NEW YORK -Cheaper fuel helped JetBlue post a first-quarter profit that beat Wall Street expectations, but average fares fell and the airline gave a weak April forecast for a key revenue figure.
Shares of JetBlue Airways Corp. (JBLU) fell 41 cents or 2 percent, to $19.91 in midday trading Tuesday. Shares of other airlines were also lower for a fourth straight trading session on fear about lower fares.
CEO Robin Hayes told analysts on a conference call that JetBlue was considering increasing service in Newark, New Jersey, when the Federal Aviation Administration eases restrictions on flights at the busy New York City-area airport later this year.
JetBlue tried to buy California-based Virgin America Inc. this month but lost to a $2.6 billion bid from Alaska Air Group Inc. Hayes said that JetBlue was confident enough in its ability to grow on its own that Virgin America became "a nice-to-have rather than a must-have."
Two other unnamed U.S. airlines also expressed interest in Virgin America but dropped out because of concern they wouldn't get antitrust approval, according to a Virgin America regulatory filing.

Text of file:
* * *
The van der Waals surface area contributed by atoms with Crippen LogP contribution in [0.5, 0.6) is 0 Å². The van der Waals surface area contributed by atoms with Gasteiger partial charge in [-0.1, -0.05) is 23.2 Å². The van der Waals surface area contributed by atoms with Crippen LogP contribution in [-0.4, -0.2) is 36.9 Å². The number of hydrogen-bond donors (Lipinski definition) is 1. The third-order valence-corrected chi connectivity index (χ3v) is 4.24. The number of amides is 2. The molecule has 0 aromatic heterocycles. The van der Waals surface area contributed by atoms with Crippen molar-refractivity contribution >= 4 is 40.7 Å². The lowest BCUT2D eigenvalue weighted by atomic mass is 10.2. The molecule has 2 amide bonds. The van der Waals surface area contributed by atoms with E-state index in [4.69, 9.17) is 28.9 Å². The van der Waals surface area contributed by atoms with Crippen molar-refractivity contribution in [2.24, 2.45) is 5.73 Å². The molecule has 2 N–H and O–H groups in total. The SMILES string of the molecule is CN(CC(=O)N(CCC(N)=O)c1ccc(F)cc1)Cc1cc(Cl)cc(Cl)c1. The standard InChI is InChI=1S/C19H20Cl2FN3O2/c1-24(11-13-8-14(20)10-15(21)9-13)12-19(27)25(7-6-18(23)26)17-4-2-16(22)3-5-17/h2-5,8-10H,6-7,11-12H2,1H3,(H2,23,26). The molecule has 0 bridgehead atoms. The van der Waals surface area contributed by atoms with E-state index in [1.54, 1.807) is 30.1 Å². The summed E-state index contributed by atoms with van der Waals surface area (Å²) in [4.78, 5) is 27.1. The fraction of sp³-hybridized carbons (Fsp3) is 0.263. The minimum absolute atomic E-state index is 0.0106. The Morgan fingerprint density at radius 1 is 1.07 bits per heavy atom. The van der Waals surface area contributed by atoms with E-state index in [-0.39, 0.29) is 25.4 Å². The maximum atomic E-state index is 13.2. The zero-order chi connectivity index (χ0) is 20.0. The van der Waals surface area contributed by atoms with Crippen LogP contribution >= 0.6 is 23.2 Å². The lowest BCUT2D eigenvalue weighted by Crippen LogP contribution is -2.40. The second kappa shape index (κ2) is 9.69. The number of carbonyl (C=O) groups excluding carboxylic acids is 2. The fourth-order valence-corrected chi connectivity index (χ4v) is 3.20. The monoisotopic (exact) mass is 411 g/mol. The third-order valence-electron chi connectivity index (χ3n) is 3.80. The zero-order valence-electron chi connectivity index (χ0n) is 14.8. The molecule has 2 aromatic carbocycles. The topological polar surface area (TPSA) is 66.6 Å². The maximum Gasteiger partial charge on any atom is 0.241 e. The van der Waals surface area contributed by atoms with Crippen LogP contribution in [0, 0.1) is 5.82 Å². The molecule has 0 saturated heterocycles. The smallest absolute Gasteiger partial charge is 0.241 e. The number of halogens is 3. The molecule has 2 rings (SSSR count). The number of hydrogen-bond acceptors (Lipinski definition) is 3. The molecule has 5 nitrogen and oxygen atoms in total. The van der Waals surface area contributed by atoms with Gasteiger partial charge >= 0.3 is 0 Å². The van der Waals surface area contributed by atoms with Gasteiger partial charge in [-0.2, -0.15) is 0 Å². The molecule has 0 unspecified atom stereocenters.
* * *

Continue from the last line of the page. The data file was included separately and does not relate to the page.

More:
New York-based JetBlue earned $199 million, or 59 cents per share, for the three months ended March 31. A year earlier it earned $137 million, or 40 cents per share.
The results surpassed Wall Street expectations. The average estimate of eight analysts surveyed by Zacks Investment Research was for earnings of 53 cents per share.
Revenue rose 6 percent to $1.62 billion as the airline added flights, leading to a 14 percent increase in passenger traffic.
The average fare dropped 7 percent to $162.06 one way. JetBlue said that a closely watched figure, revenue for every seat flown one mile, would drop about 12.5 percent in April, partly because an early Easter and late Passover shifted some travel to March and May.
Weak forecasts for that revenue figure from United and American helped depress airline stocks Thursday and Friday - a slump that spilled over into Monday.
JetBlue spent 36 percent less on fuel than it did in last year's first quarter, a savings of $120 million. Labor costs rose 16 percent, an increase of $60 million.